The Grey Cardigan 23.06.06

WE'VE ALL suffered the embarrassment — our star columnist fires from the lip without knowing all the facts, leaving Scotch egg on face and tartan pants around ankles. So who can this week's unlucky wordsmith be?

Step forward, Mr Peter McKay of the Daily Mail. On Monday the motorbiking Mr McKay unloaded both barrels of the bagpipes onto Prince William, shockingly absent from the balcony at Buckingham Palace during his granny's 80th birthday celebrations. His decision to be elsewhere is debated at extraordinary length and even sparks onanistic debate as to the reverence with which our future King regards his pivotal role.

Worse than that, after a meandering diversion during which scurrilous suggestions are made regarding possible flatulence on the part of poor old Phil the Greek, Mr McKay turns his McDisdain upon hapless BBC commentator Huw Edwards, berating the poor chap for neglecting to alert the nation to the young Prince's supposed abrogation of duty and depicting his fellow Celt as a mere "forelock tugging serf". Solidarity indeed.

Of course, all of this unpleasantness could have been avoided if someone had alerted Mr McKay to the story on page nine of the same day's Daily Mail. There, amid a tale about girlfriend Kate Middleton walking around holding a police radio, it was exclusively revealed that Prince William had in fact been playing polo at a charity event in Surrey, during which £150,000 was raised for the Prince's Trust and homeless organisation Centrepoint.

A better use of the lad's time, surely? And a better use of Mr McKay's, definitely. And perhaps something the duty editor at the Mail might have spotted, even if it was a Sunday night?

IT'S EITHER a clever, self-mocking spoof or an embarrassing attempt to embrace popular culture, but Gary Younge's Ethical World Cup mini-column in The Guardian has become unmissable.

The premise is simple: every day, Mr Younge takes on the hefty mantle of Guardian morality and advises the lentil-eating classes on which countries it is safe to support in that day's World Cup matches. Hence, for those impaled on the horns of an ethical dilemma, Tunisia's record of "torture, political imprisonment and suppression of dissent" is hardly a handicap when compared with Saudi Arabia's status as "the nation that brought us most of the 9/11 hijackers and bin Laden… the Bush administration's most trusted ally… [and] that's before we get to the lack of democracy, women's rights and capital punishment".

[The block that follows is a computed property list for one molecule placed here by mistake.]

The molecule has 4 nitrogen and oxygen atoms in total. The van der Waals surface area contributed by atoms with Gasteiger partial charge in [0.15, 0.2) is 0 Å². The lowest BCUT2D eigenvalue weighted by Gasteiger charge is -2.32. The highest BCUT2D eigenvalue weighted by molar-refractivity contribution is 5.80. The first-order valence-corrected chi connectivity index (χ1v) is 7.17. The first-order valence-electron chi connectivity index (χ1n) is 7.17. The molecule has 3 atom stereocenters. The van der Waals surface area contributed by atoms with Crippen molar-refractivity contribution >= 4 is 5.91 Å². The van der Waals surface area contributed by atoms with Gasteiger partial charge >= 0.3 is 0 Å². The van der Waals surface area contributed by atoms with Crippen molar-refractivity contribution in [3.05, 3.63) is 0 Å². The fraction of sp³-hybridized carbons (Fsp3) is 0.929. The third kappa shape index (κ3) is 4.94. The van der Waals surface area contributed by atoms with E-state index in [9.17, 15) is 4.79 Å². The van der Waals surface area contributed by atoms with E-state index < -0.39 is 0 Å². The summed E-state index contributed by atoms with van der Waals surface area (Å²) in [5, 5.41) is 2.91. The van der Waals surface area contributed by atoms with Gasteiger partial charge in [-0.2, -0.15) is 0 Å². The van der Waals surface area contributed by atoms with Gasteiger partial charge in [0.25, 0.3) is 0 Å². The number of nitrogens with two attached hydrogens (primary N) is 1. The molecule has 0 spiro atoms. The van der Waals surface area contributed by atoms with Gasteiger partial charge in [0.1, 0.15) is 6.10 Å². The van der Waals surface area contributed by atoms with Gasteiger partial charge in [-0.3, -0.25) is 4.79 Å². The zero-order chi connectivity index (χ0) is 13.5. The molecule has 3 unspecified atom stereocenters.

For the record, the game ended in a 2-2 draw, a late equaliser from British-based Tunisian Radhi Jaidi allowing a gleeful Jon Champion to point out: "He's the first Bolton player to score in a World Cup since Nat Lofthouse in 1954." Match that, Motty.

ELSEWHERE WITHIN The Guardian, no open goal is missed in an attempt to cover all World Cup bases (and yes, I'm aware that's a mixed metaphor). So here comes Delia Smith with her recipes for "meals you can cook at halftime".

I was prepared to buy into this preposterousness until last Friday, when seared tuna with salsa verde was on the menu. I ask you, what self-respecting football fan would prat about preparing that at halftime when a pie and several pints would suffice? Has the woman learned nothing from Norwich?

NOW HERE'S a funny thing. The number of pictures of men in Observer Woman magazine: 26, including eight chaps in their underpants and a half-naked cover shot.

They might have dispensed with the services of the agony columnist who had a penchant for bottom sex, but the similarities to a female version of Nuts, Zoo and Loaded linger on.

COVER LINES Of The Year update: Yes, it's Mr Murdoch's loveit magazine again, with the probably unbeatable "Cancer Ate My Colin's WILLY!"

Let's see the redesigned New Statesman beat that.

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